However, she said she gets reports of deaths and other incidents through the county’s criminal justice authority, which administers sales taxes that fund the jail.

Commissioners also get basic information from the jail on inmates in paper form. Keith said she skims through the data but looking at all of it would be “nearly impossible.” About 29,000 people are booked in Tulsa’s jail each year.

Keith testified commissioners are fulfilling their statutory obligations pertaining to the jail.

Asked who’s responsible for ensuring the jail has adequate health care, Keith replied the sheriff.

Despite issues in Tulsa’s jail, Keith said she’s still proud of the facility. Since it was built about 15 years ago, David L. Moss had been on the “cutting edge” and the sheriff’s office is “doing progressive work,” she said.

She noted while Glanz was sheriff, he was honored with several national awards.

“He was also honored with removal from office, correct?” Smolen asked.

In 2015, Glanz pleaded guilty to willful violation of the law, a misdemeanor. Glanz also pleaded no contest to refusal to perform official duty because he withheld an internal report about Reserve Deputy Robert Bates, a wealthy friend of the sheriff’s, requested by reporters.

When the charges were announced, the longtime sheriff resigned.

Smolen also pointed out how numerous audits and reviews found widespread problems in the jail’s medical system. Though Tulsa County paid for the auditors, Keith said she was unsure if the Sheriff’s Office followed the auditors’ recommendations.

Again, she said, county commissioners rely on the sheriff to do his job.

Multiple reviews of the jails by accrediting agencies and experts from 2007-2011 found a wide array of issues the Sheriff’s Office was urged to address. One consultant strongly recommended in 2009 TCSO hire a registered nurse with administrative experience to oversee the jail’s medical contractor.

Glan testified earlier in the trial that he lacked the money to fill the position because his request was denied by the county commission. However, Keith said she has no memory of such a request.

During cross-examination defense attorney Clark Brewster reminded Keith that Glanz requested those audits because he wanted to see the jail’s medical care improve.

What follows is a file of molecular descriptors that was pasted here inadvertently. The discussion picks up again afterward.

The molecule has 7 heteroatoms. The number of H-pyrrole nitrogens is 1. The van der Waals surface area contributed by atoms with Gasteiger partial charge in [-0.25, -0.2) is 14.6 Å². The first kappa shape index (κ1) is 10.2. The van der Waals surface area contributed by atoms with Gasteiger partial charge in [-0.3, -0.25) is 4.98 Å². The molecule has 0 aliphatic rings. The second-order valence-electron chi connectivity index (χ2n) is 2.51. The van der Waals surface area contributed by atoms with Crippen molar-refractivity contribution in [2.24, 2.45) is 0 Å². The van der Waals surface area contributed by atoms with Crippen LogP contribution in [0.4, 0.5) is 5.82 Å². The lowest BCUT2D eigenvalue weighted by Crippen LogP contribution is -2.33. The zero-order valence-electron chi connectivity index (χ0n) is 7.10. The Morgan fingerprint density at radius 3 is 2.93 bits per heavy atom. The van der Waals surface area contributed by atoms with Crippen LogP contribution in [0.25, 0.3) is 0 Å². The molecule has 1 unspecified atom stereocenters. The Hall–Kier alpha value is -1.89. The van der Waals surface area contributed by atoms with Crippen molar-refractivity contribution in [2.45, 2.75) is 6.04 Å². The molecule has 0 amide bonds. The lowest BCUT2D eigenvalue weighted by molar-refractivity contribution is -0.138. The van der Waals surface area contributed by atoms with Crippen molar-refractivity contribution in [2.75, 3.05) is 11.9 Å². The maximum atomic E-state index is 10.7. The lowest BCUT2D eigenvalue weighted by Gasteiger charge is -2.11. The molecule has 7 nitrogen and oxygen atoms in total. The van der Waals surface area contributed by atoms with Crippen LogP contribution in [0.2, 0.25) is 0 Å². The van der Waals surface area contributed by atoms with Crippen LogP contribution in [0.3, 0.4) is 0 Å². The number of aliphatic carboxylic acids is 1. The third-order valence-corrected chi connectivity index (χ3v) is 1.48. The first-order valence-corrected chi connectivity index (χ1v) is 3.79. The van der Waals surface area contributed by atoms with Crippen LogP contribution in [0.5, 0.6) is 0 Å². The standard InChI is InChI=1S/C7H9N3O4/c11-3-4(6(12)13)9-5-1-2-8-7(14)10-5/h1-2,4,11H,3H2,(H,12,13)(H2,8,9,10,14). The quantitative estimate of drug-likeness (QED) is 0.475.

“We had all become acutely aware that our county jails had become the de facto mental health providers, and really that’s — that’s true across the country. A lot of — and particularly here in the state, we closed down all those mental health facilities, and the sheriff early on recognized that that is not the best way for us to take care of our
mentally ill,” Keith testified.

“So in an effort, we decided we wanted to do something that was pretty cutting-edge. I say ‘we.’ This is the sheriff and some of his staff who thought these mental health pods would be a good thing for us to do. … I’m really grateful that they’ll be opening soon.”

Regalado also testified briefly Monday, saying TCSO had “allowed or given the ability of a detention officer” to override jail medical staff in some situations. Smolen pointed to an existing policy, in place before Regalado’s election, that allowed such discretion.

Smolen also asked Regalado his opinion of Williams’ treatment in the jail and whether he was treated humanely.

“It’s hard to make that determination,” Regalado replied, “because I don’t have all the evidence.”

Regalado has not been present for all of the testimony and at times has dispatched his undersheriff, George Brown, to attend in his place.

The trial continues Tuesday for its 15th day, with continued testimony from Robinette. The plaintiffs are expected to rest their case soon and the defense will begin calling witnesses.

After one juror was dismissed last week due to scheduling conflicts, there are four men and four women serving on the jury.